Friday, May 05, 2006

Reality Check

A group from Zolder50 was invited to share a seminar at the Soul Survivor festival on Wednesday, on the topic of "Kerkstichten in een post-moderne tijd" ("Church planting in Post-modern Times"). Not that we're experts on the subject, by any means... But it was fun to share with other Christians from across the country and answer questions about our experiences in getting our church off the ground in Amsterdam over the last three and a half years.

The circumstances of the seminar were not so intimidating -- about 25 people under a canvas tent in the Overijssel countryside. I, however, was a bit nervous because I was going to try and share my portion of the seminar in 't Nederlands (in Dutch). Of course, after three years of learning and practicing the language, I've certainly developed a level of fluency that allows for effective interpersonal communication. But Dutch is still not my first language. And public speaking in one's second language feels quite different than personal conversation in one's second language... But after I introduced myself in Dutch, I asked the crowd for their opinion: "Willen jullie liever dat ik doorgaan in 't slechte Nederlands of in 't goede Engels met vertaling?" ("Would you prefer that I continue in bad Dutch or in good English with translation?"). And since the vote was fairly evenly split, I decided to press on in 't Nederlands (in Dutch).

As the seminar went on, I felt more and more confident with my language skills. I clearly understood the questions that were directed toward us. And (as far as I can tell) I was able to clearly articulate my answers. Afterwards, some Nederlanders even made a point to come up to me and say something to the effect of: "Je kunt het niet 'slechte Nederlands' langer noemen -- je spreekt echt goed Nederlands" ("You can't really describe yourself as speaking 'bad Dutch' anymore -- you really speak Dutch well")... So, I guess you could say that I was feeling pretty good about myself. I continued to converse with strangers and friends following the seminar -- practically glowing with confidence in my linguistic skills.

On the way back to Amsterdam from the conference, we stopped by a McDonald's for some dinner. And even though half of the McDonald's menu is basically English (i.e. even the native Dutch speakers order a "cheeseburger" and not some ridiculous transliteration like "broodje gehakt met kaas") -- I went ahead and ordered in 't Nederlands (in Dutch): "Quarter-pounder menu, zonder uien, alstublieft. Met Cola en twee pakjes ketchup erbij" ("Quarter-pounder value meal, without onions, please. With Cola and two packets of ketchup"). Still brimming with self-assurance in my language skills, following the adventures of the afternoon, I deftly managed the interaction with the cashier without any of the typical issues of having to ask for a question to be repeated or stupidly fumbling for my answers like a tourist... Heck -- for all the cashier could tell, I was just a regular old Johannes, no different from any of the other Nederlanders standing in line that evening.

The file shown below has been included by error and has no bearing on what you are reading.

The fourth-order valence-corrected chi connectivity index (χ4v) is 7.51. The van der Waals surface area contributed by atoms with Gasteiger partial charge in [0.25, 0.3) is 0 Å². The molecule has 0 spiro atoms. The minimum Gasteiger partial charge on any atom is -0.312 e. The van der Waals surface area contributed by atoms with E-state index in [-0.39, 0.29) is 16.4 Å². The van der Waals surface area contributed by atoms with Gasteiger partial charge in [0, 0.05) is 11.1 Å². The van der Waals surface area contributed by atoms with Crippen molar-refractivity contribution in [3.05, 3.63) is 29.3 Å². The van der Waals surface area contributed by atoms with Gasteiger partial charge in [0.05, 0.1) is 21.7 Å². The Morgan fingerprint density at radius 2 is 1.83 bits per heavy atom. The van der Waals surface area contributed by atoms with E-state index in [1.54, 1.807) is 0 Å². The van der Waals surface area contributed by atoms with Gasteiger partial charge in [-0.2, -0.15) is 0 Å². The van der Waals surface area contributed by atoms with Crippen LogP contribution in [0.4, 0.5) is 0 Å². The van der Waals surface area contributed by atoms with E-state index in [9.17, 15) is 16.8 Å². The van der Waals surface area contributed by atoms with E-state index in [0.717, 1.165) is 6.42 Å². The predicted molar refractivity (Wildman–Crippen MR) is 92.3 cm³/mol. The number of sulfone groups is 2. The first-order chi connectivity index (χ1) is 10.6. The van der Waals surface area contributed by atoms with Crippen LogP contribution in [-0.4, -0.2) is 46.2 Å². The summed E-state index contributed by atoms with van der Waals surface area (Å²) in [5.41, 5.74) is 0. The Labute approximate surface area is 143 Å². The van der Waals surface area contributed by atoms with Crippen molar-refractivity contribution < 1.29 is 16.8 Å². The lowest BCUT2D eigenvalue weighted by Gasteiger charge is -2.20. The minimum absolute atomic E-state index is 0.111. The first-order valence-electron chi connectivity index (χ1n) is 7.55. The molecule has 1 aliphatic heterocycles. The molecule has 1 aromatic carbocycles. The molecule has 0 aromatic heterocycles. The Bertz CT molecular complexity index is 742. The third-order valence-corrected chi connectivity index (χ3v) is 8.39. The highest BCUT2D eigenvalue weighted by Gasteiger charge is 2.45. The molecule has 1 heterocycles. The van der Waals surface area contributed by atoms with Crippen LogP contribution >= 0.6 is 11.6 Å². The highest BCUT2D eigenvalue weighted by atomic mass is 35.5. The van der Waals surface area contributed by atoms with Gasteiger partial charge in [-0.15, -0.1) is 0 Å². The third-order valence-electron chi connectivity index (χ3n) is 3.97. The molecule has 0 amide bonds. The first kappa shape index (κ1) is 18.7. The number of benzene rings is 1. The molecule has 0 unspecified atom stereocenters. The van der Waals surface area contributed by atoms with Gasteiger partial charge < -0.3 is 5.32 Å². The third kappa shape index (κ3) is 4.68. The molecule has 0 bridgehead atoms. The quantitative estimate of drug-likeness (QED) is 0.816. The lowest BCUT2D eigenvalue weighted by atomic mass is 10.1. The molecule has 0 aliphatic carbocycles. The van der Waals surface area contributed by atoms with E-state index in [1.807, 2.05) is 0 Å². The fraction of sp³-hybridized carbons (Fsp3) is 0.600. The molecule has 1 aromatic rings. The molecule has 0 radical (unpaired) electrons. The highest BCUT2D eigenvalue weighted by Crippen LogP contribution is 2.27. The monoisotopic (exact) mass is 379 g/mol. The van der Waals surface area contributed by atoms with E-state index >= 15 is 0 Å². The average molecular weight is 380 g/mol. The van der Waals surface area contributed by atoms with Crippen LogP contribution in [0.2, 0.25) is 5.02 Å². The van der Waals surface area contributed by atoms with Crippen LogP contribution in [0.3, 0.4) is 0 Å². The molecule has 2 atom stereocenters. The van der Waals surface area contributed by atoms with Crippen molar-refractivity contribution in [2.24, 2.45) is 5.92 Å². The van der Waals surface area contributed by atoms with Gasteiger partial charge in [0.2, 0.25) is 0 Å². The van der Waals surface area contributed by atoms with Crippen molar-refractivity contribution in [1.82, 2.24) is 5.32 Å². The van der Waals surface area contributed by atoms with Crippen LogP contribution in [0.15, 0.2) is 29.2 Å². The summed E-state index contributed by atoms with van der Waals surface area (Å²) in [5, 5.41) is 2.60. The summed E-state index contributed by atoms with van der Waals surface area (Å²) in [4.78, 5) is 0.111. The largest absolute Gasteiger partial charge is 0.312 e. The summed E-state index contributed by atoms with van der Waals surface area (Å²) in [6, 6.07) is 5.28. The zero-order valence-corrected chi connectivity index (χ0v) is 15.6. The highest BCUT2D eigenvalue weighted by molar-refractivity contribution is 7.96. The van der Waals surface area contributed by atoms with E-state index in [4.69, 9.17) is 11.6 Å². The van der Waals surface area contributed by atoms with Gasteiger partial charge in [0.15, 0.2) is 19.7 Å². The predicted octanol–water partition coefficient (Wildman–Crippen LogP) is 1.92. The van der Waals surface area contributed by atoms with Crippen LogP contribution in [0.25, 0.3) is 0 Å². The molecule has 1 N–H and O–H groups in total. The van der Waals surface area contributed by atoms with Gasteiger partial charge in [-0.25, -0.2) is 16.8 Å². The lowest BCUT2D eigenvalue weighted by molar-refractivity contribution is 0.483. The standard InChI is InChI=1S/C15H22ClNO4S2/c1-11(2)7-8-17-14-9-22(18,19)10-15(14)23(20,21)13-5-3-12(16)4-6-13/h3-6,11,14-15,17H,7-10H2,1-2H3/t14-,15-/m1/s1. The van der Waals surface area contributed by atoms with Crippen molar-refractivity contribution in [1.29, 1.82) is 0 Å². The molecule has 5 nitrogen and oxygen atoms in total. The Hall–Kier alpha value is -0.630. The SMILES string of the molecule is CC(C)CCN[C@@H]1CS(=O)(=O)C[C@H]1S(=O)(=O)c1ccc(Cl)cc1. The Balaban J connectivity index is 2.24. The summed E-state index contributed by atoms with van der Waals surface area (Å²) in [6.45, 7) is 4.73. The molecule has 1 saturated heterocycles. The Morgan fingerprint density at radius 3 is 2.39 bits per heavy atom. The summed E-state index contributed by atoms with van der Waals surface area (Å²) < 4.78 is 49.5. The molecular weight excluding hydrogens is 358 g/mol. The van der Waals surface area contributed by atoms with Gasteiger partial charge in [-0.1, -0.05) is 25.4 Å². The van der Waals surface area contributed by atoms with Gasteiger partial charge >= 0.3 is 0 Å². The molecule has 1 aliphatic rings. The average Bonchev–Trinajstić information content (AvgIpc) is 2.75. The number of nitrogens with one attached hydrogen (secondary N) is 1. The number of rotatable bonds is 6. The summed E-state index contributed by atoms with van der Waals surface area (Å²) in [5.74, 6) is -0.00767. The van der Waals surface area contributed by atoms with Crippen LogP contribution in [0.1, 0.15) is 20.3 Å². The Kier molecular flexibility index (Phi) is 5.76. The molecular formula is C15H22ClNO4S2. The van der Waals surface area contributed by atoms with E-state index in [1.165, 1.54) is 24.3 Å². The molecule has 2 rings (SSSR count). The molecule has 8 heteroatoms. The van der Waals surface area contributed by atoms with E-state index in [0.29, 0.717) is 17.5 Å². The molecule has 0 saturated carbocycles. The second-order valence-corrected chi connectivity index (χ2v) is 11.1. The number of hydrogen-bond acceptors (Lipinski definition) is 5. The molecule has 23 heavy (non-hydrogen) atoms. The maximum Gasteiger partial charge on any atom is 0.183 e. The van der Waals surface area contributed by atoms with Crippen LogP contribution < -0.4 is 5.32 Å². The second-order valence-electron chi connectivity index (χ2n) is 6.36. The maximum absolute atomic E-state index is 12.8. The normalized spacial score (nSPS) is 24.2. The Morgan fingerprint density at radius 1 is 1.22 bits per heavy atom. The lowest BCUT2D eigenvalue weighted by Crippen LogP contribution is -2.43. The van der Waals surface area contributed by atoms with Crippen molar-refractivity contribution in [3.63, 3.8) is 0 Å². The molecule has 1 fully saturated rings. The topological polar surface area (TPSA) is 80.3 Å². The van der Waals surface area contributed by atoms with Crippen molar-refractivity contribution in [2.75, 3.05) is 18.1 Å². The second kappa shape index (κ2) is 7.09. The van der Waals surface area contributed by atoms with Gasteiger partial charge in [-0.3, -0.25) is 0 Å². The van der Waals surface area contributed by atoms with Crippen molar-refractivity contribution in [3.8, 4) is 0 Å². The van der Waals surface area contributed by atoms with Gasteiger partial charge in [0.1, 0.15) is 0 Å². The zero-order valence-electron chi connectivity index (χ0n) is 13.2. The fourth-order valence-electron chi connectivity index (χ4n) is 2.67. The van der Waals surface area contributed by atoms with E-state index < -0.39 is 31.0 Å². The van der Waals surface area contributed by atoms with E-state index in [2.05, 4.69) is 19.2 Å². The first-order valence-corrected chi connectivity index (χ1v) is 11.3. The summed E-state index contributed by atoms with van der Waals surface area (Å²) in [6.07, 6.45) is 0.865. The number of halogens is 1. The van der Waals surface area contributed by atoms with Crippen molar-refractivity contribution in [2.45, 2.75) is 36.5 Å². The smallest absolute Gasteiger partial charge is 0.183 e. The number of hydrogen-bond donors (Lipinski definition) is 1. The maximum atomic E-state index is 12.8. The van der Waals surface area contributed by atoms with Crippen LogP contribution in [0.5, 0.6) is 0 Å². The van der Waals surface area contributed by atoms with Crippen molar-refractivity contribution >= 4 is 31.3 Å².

The quarter-pounder would be a few minutes before it was ready, so I was given the rest of my order and instructed to take a seat in the dining area. Which I did -- expertly blending into the crowd like a native with my keen sense of European fashion and my linguistic prowess. I munched my french fries, sipped my cola, and chatted with my friends. And, well, I was feeling pretty good about myself and the bright, beautiful world that surrounded me.

I was so absorbed in my pride and satisfaction, that I failed to notice the McDonald's employee wandering through the dining area with my quarter-pounder in hand. Usually, I imagine they're just looking for a hungry person to make eye contact. But since I was caught up in my own world, she had to start calling out for someone to claim their burger:

"Man met een Engelse accent? Man met een Engelse accent?" ("Man with an English accent? Man with an English accent?"). All eyes in the room turned toward me, as I sheepishly raised my hand to claim my prize.

Uh, yeah... That would be me.

* * * * *

Hooghartigheid gaat vooraf aan ellende, hoogmoed komt voor de val (Spreuken 16:18).

Pride goes before destruction, a haughty spirit before a fall (Proverbs 16:18).

5 Comments:

At 5:08 PM, Anonymous Anonymous said...

too funny. thanks for the giggle. I am horrible at languages so I'll stick to english I think. :0) - michele

 
At 7:53 PM, Blogger Emily said...

Booyah, Eric. Well done! :)

 
At 9:47 PM, Blogger Suzanne said...

Eric, I thought your duch was geweldig. Don't let anyone tell you it isn't :) Wanna be a translator at the next festival? Haha!

 
At 8:39 PM, Anonymous Anonymous said...

Eric, Wat een eerlijk en heerlijk verhaal. Zo grappig geschreven.
Geweldig hoor!!!!
Ria

 
At 6:39 PM, Anonymous mom said...

Too cute, Eric! I could see myself doing something similar, except, of course, I took Latin in high school and no one speaks Latin anymore and I only remember part of the declension of "amo" (love). But still,...

 

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